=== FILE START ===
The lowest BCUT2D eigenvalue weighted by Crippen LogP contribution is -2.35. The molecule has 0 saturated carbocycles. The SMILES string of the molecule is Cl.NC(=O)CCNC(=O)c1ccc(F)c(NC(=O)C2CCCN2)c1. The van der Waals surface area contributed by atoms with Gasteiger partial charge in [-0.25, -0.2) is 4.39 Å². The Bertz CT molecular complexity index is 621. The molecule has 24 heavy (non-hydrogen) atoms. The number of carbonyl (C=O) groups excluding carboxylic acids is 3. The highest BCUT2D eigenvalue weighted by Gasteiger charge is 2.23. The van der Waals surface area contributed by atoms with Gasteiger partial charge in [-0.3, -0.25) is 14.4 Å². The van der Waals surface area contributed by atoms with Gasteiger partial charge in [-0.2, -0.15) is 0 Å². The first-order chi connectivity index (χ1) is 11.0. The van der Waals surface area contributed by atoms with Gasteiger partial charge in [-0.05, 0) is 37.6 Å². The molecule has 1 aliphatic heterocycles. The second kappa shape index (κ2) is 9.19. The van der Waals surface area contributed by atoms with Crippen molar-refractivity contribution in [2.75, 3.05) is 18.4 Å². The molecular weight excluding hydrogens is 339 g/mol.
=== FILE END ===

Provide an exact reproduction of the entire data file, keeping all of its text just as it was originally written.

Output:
The lowest BCUT2D eigenvalue weighted by Crippen LogP contribution is -2.35. The molecule has 0 saturated carbocycles. The SMILES string of the molecule is Cl.NC(=O)CCNC(=O)c1ccc(F)c(NC(=O)C2CCCN2)c1. The van der Waals surface area contributed by atoms with Gasteiger partial charge in [-0.25, -0.2) is 4.39 Å². The Bertz CT molecular complexity index is 621. The molecule has 24 heavy (non-hydrogen) atoms. The number of carbonyl (C=O) groups excluding carboxylic acids is 3. The highest BCUT2D eigenvalue weighted by Gasteiger charge is 2.23. The van der Waals surface area contributed by atoms with Gasteiger partial charge in [-0.3, -0.25) is 14.4 Å². The van der Waals surface area contributed by atoms with Gasteiger partial charge in [-0.2, -0.15) is 0 Å². The first-order chi connectivity index (χ1) is 11.0. The van der Waals surface area contributed by atoms with Gasteiger partial charge in [-0.05, 0) is 37.6 Å². The molecule has 1 aliphatic heterocycles. The second kappa shape index (κ2) is 9.19. The van der Waals surface area contributed by atoms with Crippen molar-refractivity contribution in [2.75, 3.05) is 18.4 Å². The molecular weight excluding hydrogens is 339 g/mol.